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Travel and celebrity culture: an introduction

journal contribution
posted on 2023-05-16, 23:46 authored by Robert ClarkeRobert Clarke
In the West, travel has long afforded opportunities for fame beyond the strictures of class, gender and caste, and travel writing has served as one of the principal media through which celebrity associated with travel has been produced, circulated and consumed. Likewise, celebrity, generally conceived, has conferred on those whom Francesco Alberoni terms the 'powerless elite', freedom in many spheres of modern life; and in modernity few formations have come to represent freedom with quite the force of travel. Yet despite the relatively recent academic focus on travel and celebrity, particularly with respect to their relevance to understanding the dynamics and relations of power in colonial and postcolonial cultures, the relationship between these fields is relatively unexplored. Modern Western travel culture, like celebrity, it could be said, has played a dubious role in the development of capitalist democratic cultures, as a force and symbol of enfranchisement and liberation, on the one hand, and equally of containment and exploitation, on the other. Both travel and celebrity are of particular relevance to postcolonial studies given their ambivalent meanings and functions in the dynamics of appropriation, domination, resistance and reconciliation that distinguish local, regional and transnational colonialisms and postcolonizing dynamics. In particular, both command attention for the 'identity work' they afford various readers and audiences. In recent scholarship, travel has been figured either as oppressive and colonizing, or as a force for disruption, hybridity and liberation. Likewise, celebrity has been represented ambiguously as either emblematic of the degeneration in public tastes, authority and authenticity, or as a vector through which alternative and anti-hegemonic politics and identities may be embodied and emboldened. The inherent duplicity of celebrity and travel as institutions, discursive systems and forms of symbolic power in societies experiencing colonial and postcolonial modernity, as well as their historical entanglements, invites closer examination of these relationships. This special issue of Postcolonial Studies provides a departure point for such an examination.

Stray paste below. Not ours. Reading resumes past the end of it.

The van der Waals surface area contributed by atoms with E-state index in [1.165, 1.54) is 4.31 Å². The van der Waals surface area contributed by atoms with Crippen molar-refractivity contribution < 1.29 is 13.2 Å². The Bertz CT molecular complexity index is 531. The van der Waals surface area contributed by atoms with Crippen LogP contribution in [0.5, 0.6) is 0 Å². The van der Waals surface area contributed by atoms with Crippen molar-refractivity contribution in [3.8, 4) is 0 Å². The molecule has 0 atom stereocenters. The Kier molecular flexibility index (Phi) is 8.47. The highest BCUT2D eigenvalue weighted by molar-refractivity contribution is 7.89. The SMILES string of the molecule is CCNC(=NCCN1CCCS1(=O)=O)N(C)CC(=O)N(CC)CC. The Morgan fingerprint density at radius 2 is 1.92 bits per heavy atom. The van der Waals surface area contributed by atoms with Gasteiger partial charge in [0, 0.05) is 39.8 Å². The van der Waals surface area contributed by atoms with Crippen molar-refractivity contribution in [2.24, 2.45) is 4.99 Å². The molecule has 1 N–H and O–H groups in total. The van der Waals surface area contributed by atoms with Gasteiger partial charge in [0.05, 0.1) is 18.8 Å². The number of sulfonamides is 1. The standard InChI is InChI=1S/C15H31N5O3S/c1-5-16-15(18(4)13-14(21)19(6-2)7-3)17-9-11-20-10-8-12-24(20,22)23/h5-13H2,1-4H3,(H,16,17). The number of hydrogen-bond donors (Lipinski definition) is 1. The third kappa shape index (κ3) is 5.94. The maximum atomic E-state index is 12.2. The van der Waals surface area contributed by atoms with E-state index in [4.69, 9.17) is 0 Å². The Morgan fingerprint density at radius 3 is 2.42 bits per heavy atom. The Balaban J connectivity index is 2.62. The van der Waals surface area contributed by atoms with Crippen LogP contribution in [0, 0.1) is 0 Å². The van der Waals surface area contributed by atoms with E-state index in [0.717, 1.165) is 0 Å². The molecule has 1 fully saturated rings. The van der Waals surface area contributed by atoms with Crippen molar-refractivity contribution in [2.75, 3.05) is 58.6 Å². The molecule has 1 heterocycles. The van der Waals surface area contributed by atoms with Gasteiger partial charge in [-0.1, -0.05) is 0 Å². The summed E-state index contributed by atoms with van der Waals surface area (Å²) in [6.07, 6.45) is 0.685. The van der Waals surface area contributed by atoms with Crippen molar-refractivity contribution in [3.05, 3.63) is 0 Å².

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Postcolonial Studies








School of Humanities



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Copyright 2009 The Institute of Postcolonial Studies

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